BY CHRISTOPHER CHAE
I’m always running. I’ve always been running. Sometimes, I think it’s the only thing my body knows how to do correctly.
With the kiss of gunpowder in the air, I’m off. Step by step, one leg in front of the other my naked feet push themselves off the ground.
I’m racing against competitors that have no names. Some of them pass by me, some of them struggle behind. But I pay them no attention, the only thing that matters to me is that each footstep is in front of the last.
The crowd watches from the sidelines. They cheer, they boo, they scream, they gasp. I hear nothing. The sound of my footsteps on the pavement deafens me.
My legs move faster. Each knee higher, the legs itching, dreaming to be longer than they actually are. My lungs cry out, my muscles scream in pain, but I stomp their desperate pleads to stop into my footsteps. I pass people, I pass objects, I pass myself. I’m in second place. I see the last competitor in front of me. I see it. I see victory, I beg my body to go forward, but I miscalculate. My leg cramps up, and I fall.
The black of the ground slaps my face as I eat the crumbs of pavement. My leg bloodied, face smeared, I lay on the ground broken. The crowd stops, the runners pass me. I fall behind further and further as my body attempts to reboot itself.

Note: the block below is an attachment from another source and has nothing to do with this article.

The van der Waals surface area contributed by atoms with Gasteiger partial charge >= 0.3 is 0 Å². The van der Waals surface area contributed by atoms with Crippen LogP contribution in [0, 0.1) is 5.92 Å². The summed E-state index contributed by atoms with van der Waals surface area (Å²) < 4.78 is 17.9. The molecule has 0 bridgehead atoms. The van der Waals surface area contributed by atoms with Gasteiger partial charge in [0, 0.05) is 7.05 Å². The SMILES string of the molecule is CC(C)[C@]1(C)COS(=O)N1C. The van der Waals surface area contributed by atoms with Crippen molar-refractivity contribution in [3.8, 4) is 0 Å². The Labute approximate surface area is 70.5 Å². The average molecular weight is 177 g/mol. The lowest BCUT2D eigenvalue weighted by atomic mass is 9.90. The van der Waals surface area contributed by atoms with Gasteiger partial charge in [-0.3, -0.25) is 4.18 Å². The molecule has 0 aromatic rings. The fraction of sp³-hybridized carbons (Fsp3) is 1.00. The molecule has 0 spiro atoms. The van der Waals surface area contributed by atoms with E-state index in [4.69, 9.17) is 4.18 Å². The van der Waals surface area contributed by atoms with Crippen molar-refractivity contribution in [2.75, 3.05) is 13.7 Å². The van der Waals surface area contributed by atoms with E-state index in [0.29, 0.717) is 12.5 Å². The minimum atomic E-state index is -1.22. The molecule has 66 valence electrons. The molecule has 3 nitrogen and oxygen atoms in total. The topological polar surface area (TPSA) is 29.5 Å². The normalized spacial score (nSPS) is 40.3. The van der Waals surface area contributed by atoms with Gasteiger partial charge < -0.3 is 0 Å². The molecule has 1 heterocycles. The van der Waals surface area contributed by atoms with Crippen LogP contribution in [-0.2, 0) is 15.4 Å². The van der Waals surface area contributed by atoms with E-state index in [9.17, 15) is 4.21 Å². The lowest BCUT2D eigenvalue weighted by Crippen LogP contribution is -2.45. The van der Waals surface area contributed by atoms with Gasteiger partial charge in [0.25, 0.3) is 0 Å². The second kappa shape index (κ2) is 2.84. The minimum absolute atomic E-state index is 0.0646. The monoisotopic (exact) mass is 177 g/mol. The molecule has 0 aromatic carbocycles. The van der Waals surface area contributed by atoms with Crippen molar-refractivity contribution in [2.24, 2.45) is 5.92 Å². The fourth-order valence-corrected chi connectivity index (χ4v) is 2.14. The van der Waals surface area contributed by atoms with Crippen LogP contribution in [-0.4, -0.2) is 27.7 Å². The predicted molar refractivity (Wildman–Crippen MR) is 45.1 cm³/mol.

The crowd starts to lose interest in me as they watch the runners in the front. They think I’ve given up. But a fall won’t stop me. Nothing will stop me. I get up. I pick up my legs, sprawled out, I pick up my body, bruised and bloodied, I pick up myself, hope and all.
I keep running. I’m in last place, but I’m running. I finish in last place, but I finished running. I’m not a loser. People congratulate each other around me, others lash out in frustration. I hear what they say. They ask each other why did the runner who fell keep running instead of giving up. To them, I don’t answer, but I know why. It’s not because I wasn’t in pain, I was. It’s not because I wanted to run, I didn’t. It’s because it’s the only thing I know how to. So I run. I ran then, and I run now. It’s the only thing my body knows how to do.